I decided to pursue PMP as it would give me the required push to take the big leap from technical to project management path. And I don’t mean just job opportunities wise. Though I did have some PM experience when I took up PMP, I realized while I was preparing for it that I had lot of gaps which I had to fill. The preparation for the exam helped me identify and fill these gaps which will help me in my work. While textbook learning is not the same as hands-on experience, it equips you with the knowledge and tools required to do the work.
I gave myself 60 days of time for preparation. I arrived at this number based on the suggestions I saw on the internet and my personal evaluation of how much time I would need to prepare. I based this on PMBoK and Rita Mulchay’s book (details later in the post). Once I had the exam date in hand, I made a detailed plan. I made a list of the things I had to study and the different mock tests/exams I had to take. This is what I ended up with:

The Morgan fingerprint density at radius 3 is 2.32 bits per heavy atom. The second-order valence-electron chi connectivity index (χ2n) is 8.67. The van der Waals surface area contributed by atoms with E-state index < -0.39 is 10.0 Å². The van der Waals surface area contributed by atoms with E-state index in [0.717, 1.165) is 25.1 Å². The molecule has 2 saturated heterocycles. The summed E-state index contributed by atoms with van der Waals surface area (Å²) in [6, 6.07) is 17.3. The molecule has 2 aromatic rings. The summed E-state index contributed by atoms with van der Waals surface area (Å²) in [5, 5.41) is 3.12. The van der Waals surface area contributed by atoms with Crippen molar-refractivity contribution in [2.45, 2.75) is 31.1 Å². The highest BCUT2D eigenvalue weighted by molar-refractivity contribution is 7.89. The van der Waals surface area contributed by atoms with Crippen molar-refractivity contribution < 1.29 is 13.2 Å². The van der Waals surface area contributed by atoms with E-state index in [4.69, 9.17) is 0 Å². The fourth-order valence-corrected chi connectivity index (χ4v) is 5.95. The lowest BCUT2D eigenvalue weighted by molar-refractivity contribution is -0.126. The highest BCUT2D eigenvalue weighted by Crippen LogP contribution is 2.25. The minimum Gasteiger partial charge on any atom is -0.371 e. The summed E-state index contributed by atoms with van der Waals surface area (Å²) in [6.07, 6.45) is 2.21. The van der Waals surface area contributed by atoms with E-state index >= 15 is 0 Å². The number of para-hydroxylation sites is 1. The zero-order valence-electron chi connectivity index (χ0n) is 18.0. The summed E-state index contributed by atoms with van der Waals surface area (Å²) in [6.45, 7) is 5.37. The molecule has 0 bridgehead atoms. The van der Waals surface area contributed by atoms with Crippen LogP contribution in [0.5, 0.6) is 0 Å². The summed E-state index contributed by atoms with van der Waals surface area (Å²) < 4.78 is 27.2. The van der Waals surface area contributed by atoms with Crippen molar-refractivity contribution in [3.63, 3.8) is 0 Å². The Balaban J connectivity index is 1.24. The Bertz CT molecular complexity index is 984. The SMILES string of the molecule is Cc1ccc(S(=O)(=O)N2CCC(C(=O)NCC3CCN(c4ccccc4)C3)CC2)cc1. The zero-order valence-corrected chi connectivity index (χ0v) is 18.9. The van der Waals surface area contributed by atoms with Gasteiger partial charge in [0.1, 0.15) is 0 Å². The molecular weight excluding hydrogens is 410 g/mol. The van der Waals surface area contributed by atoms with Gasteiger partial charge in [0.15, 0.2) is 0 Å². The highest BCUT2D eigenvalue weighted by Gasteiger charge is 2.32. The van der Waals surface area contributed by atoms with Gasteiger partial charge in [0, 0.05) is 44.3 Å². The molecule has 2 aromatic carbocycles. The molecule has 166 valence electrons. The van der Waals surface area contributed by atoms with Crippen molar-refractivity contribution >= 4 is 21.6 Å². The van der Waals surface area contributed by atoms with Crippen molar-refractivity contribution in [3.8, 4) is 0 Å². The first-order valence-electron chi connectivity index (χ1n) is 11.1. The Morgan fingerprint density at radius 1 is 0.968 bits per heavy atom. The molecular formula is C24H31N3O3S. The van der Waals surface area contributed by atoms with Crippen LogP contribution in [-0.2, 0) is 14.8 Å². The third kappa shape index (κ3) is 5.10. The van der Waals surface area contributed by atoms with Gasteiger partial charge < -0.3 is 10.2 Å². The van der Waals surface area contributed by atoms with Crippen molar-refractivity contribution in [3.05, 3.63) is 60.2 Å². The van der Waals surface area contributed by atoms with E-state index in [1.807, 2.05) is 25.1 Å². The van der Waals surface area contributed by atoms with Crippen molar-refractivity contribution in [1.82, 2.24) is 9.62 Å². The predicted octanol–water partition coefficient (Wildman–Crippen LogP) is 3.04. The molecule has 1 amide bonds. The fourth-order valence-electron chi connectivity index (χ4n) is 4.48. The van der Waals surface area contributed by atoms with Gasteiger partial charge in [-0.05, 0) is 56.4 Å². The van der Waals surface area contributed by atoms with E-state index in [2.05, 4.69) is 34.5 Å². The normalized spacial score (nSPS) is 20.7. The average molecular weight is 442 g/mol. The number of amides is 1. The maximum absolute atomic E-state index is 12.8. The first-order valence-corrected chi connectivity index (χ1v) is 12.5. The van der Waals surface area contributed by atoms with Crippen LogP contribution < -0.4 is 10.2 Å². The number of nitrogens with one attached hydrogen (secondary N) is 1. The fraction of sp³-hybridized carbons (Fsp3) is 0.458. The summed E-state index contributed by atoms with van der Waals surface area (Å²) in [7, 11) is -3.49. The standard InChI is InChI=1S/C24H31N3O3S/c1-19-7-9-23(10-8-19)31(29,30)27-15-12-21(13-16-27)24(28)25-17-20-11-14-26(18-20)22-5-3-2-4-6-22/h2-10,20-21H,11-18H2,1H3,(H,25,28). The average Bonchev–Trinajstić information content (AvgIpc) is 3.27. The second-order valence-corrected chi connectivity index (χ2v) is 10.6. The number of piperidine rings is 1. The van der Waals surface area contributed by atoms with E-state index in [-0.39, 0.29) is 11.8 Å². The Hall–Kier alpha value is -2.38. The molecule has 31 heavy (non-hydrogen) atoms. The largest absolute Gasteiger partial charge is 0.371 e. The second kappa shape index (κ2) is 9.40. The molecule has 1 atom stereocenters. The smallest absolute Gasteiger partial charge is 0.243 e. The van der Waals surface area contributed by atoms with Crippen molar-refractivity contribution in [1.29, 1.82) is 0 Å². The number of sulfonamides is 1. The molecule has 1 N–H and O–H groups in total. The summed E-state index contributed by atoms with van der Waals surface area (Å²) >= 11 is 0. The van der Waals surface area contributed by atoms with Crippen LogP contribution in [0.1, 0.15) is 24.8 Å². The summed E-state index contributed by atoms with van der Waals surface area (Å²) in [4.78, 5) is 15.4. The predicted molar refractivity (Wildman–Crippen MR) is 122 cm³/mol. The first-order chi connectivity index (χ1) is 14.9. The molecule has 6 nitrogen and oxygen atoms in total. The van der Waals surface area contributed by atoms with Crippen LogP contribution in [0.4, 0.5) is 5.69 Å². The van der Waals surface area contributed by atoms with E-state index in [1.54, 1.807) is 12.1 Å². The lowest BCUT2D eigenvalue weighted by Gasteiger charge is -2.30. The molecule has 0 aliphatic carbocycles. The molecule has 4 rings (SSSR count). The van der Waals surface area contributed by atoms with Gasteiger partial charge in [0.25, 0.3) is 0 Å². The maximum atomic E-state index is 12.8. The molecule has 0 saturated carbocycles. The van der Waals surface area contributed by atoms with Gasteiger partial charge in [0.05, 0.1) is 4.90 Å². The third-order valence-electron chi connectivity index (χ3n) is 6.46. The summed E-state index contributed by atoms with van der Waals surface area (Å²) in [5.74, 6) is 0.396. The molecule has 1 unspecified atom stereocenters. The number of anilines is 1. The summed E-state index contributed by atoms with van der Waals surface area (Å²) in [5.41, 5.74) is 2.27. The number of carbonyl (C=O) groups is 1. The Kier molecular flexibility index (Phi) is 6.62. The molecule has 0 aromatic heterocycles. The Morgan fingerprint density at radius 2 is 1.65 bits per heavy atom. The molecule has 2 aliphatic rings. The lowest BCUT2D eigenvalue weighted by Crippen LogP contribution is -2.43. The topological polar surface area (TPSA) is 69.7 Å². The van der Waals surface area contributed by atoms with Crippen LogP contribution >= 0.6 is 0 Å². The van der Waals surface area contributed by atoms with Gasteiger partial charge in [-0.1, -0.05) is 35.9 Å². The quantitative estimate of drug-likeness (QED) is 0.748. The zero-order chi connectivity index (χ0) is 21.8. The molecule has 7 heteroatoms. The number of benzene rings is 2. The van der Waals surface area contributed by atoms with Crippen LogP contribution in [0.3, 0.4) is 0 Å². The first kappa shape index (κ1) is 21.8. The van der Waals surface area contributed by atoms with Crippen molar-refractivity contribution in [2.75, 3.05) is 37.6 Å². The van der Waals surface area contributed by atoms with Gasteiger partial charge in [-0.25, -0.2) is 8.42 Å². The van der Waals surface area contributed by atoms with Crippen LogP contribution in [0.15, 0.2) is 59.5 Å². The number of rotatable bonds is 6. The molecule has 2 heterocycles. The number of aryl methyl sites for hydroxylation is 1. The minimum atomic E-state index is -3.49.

2. Rita Mulchay’s PMP Exam Prep
I know there are many books out there which are highly recommended. Some names I heard were Head First PMP, How to pass PMP on your first try, but I didn’t read those. I found PMBoK and Rita to be sufficient.
While I limited my study material to just two, I more than made up for it in mock exams. I went the whole mile and took whatever exams I could find. The complete list:
3. Oliver Helmann 75 questions
4. PMZilla 30 tough questions and 200 tough questions (the latter is not free)
5. Exam Central
6. PMP For Sure (Register to access the free exam)
8. Tech FAQ 360
9. Prepare PM
12. Christpher Scrodo (Available to PMI members. Access the URL after logging in to PMI)
13. Exercises at the end of every chapter in Rita Mulchay’s book
Of all these, I found Rita and Scrodo to be very similar to the actual exam questions in terms of structure and difficulty. The other tests helped me find my weaknesses so that I could focus on that.